Pharmacy benefit managers add cost to healthcare, impose consumer and market burdens, study says

Healthcare Finance

Due to inefficiencies in the current regulatory framework, pharmacy benefit managers can add cost to the healthcare system and impose burdens on both consumers and market competition, according to a new study released by the Pacific Research Institute.

PBMs — essentially middlemen who process prescription transactions, negotiate drug discounts and manage the drug formularies for health plans — exacerbate problems with adverse market incentives, which are baked into the current system, the report said.

Because of current regulations, PBMs create uncertainty by incentivizing higher list prices for medicines that enable large rebates and discounts, which are especially valuable for PBMs. And since co-pays generally depend on list prices, the large discrepancy between list prices and transaction prices causes higher patient co-pays than are necessary. For PBMs, market complexity created by this opaque pricing structure makes it easier for them earn higher profits.

For Medicare Part D patients, the higher list prices and co-pays can push patients into the coverage gap faster, the report found. In 2017, the coverage gap is $3,700 of spending on covered drugs. That means once a patient breaches this gap they’re responsible for all of their drug expenditures until they reach the out-of-pocket spending limit, which is currently $4,950. PRI said a more transparent pricing structure would reduce those costs and save patients money.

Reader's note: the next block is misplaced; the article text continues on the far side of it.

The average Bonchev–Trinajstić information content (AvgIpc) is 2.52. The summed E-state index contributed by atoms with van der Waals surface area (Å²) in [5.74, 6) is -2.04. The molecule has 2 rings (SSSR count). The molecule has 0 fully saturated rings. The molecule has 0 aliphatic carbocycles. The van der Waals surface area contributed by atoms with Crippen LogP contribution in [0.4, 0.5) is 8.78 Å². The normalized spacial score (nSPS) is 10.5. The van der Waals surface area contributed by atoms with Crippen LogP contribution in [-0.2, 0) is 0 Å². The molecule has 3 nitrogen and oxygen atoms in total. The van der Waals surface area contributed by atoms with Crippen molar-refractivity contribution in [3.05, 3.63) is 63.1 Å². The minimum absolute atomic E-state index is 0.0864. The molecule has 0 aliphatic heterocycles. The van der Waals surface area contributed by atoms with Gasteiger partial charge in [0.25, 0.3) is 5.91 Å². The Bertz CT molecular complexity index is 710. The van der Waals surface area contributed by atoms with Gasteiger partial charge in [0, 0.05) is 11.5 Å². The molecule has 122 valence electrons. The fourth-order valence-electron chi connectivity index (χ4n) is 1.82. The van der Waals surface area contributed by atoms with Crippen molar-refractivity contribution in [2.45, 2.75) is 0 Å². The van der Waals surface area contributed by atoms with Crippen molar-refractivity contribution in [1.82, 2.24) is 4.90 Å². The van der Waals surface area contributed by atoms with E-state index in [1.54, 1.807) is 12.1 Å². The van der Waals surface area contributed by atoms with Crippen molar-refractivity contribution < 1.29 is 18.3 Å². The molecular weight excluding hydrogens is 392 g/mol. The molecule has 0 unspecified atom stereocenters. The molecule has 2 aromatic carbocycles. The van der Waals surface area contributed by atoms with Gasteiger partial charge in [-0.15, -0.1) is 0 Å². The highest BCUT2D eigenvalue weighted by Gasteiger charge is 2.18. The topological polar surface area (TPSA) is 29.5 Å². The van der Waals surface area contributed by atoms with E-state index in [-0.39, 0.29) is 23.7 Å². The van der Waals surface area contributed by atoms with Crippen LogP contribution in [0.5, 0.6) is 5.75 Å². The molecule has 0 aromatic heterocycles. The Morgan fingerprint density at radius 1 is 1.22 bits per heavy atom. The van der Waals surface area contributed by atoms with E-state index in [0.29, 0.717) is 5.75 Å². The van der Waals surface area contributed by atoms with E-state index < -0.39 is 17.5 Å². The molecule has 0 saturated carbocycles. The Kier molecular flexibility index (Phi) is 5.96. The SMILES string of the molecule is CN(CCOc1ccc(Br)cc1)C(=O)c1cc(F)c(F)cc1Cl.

Pharmacies can often be negatively impacted as well, PRI found. Pricing volatility and fees that PBMs impose can be especially burdensome on long-term care pharmacies; the higher costs and revenue volatility cause those pharmacies to lose money in more than 60 percent of the generic medicine they sell.

Smaller pharmacies are perhaps hurt the most. Evaluating PBM contracts is enormously difficult even for large purchasers and the federal government, and PRI found these difficulties manifest in the forms of higher costs and reduced quality.

This lack of pricing transparency enables PBMs to boost their share of revenues related to manufacturers and pharmacies, according to the report. That’s due in large part to payments and discounts along the supply chain, as well as retrospective rebates. The retrospective fees, such as direct and indirect remuneration fees, are particularly problematic as they “claw back” revenues from pharmacies based on sales that were made months earlier. So unlike a normal transaction, many pharmacies won’t know how much they earned from the sale of a drug until long after the transaction is a done deal.

On top of that, PBMs can also exert influence on the medicines a patient can access through their control of the drug formularies.

PRI said the best way to address these problems is to create greater transparency, and simplify the pricing structure to encourage more competition. Some current proposals seek to do this, such as the Creating Transparency to Have Drug Rebates Unlocked Act. If it because law, it would require the Centers for Medicare and Medicaid Services to post the rebates that PBMs receive, and the proportion of those rebates that go to Medicare Part D beneficiaries.

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